HOMEBREW Digest #59 Thu 26 January 1989

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		Rob Gardner, Digest Coordinator

  Update on the Lagering Question (rogerl)
  bottle color (Algis R Korzonas +1 312 979 8583)
  Plastic 2liter bottles (Algis R Korzonas +1 312 979 8583)
  1988 Zymurgy Special Issue (rogerl)
  Pale Ales? (florianb)

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---------------------------------------------------------------------- Date: Thu, 26 Jan 89 12:12:09 EST From: rogerl at Think.COM Subject: Update on the Lagering Question >First Time Lagering Questions ... >I checked it this morning and found the water in the lock all on the >wrong side. Well, after 60 hours the water in the fermentation lock is finally on the correct side. This is the first time it has taken so long to get the flocculation to start. Ergo my concern appears to be unwarrented. It seems that none of the books really mentioned this phenomenon. Oh well, guess I'll just relax and let the microbeasties work. Roger Locniskar Return to table of contents
Date: Thu, 26 Jan 89 10:56:44 CST From: hplabs!uiucdcs!iwtsf!korz (Algis R Korzonas +1 312 979 8583) Subject: bottle color Since we're talking about bottles, I thought I might bring up a few questions about bottle color. I've been using only brown bottles (actually, only bar longnecks which I buy empty, from a bar - including wire frame cases). The reason I've been staying away from green bottles and (God forbid) clear bottles is because I thought I might have a tendancy to worry about my beer being oxidized by light. I've had little reason to change my methods except for the fact that I've recently started brewing less often - mostly because I HATE BOTTLING. I would change to kegging, but I don't have the room for a second fridge at this time. The next best thing is to use larger bottles. In digest#58, Mike Meyer mentioned the JUMBO Beck's bottles and I like the idea, but I don't want to worry about the light. Here's what I think, and I welcome the more educated to put me in my place: I believe that it's UV that causes anything to oxidize faster. I felt more safe using brown bottles because brown seems to be further away from the violet end of the spectrum than green and because the brown bottles are darker. On the other hand, doesn't UV have a hard time getting through regular glass and UV lights are made of quartz (or something like that)? Am I fostering a valid concern or is the difference so small as to be negligible? Al. Return to table of contents
Date: Thu, 26 Jan 89 11:00:14 CST From: hplabs!uiucdcs!iwtsf!korz (Algis R Korzonas +1 312 979 8583) Subject: Plastic 2liter bottles Mike Meyer's question about plastic bottles remided me of a funny story. Last summer, I spent a lot of time on the beach and subsequently drank a lot of beer to replace the liquids I was sweating out. By about 4 or 5PM, I usually was not in top shape for waterskiing, kneeboarding, or boardsailing, so I decided to cut back on the alcohol and tried those non-alcoholic fruit coolers. Delicious, but expensive (double the cost of beer). Hey, I'm pretty handy, I'll make it myself! I bought a bunch of fruits, ran them through a blender, bottled the brown mess in 2liter plastic bottles and headed for the beach. Not very appetizing, but good tasting. Now, you would think that since I'm a brewer, I should have known what to expect. A week later, I found that the brown liquid had now become carbonated and alcoholic. Back to square one. Three weeks after bottling, my bottles had developed such an outstanding bacterial infection, that I videotaped the opening of a bottle in the back yard. The four foot geyser was spectacular! Al. Return to table of contents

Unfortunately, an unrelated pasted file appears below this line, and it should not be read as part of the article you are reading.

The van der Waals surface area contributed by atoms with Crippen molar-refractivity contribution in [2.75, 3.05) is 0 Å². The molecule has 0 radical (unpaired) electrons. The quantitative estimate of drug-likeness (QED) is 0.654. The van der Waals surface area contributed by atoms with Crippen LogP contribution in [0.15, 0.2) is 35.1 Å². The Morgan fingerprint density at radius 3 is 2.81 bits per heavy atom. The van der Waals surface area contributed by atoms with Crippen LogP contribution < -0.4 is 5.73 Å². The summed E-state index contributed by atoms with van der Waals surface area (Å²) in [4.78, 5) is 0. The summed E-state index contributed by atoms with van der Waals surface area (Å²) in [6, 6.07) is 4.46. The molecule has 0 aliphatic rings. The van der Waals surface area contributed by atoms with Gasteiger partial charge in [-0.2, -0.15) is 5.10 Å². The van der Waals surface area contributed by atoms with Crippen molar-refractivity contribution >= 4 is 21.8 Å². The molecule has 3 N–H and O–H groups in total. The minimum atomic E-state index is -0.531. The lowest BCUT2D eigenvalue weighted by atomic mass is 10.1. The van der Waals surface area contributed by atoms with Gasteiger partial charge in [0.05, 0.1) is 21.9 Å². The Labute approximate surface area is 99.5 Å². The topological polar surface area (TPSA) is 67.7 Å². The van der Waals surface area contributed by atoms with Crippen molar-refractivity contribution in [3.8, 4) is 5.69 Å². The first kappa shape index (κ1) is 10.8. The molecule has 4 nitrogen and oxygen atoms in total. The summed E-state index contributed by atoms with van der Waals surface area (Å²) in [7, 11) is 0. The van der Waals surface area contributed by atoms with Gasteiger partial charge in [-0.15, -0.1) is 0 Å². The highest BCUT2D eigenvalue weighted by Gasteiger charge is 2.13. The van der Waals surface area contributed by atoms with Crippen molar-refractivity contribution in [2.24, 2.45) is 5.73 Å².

Date: Thu, 26 Jan 89 12:32:19 EST From: rogerl at Think.COM Subject: 1988 Zymurgy Special Issue From: "MR. DAVID HABERMAN" >What was the 1988 special issue about and is it worth ordering? It deals with gadgets that homebrews have made to make their life easier. Some interesting stuff. Things like basics on how to make and infusion masher (cheap), how to deal with cornellius (spell?) cans, wort chillers, keg washers (this one uses an old dishwasher) and lots of award winning recipes both extract and all grain type. Plus several other articles of which the subject elude me at this time. There's a recipe for "Intersellar Dark" that's in my queue to do. All in all maybe not the most critical issue to have, but I've found it useful. Roger Locniskar Return to table of contents
Date: 25 Jan 89 09:10:35 PST (Wed) From: florianb%tekred.cna.tek.com at RELAY.CS.NET Subject: Pale Ales? Yesterday, palladin at moore.seas.upenn.edu (Joseph Palladino) raised questions on how to brew a genuine pale ale. Some time back, I posted a query with rec.food.drink asking for pale ale recipes, and got no reply. I've tried the usual 6-7 lbs amber extract, 1 lb crystal malt, and 1/4 lb roasted malt, with 2 oz Cascade boiling, and 1/2 oz Kent Goldings finishing. I obtain a pale ale that is challenging, but nowhere near Samuel Smith's. I have come to the conclusion that the water formula is primary in determining the flavor and body.In addition, knowing when and having the ability to stop fermentation is also useful in obtaining the proper sweetness. My efforts are continuing with variations on the above recipe, but I would love to hear from others as to whether they have found a "genuine pale" recipe. Please?? Return to table of contents
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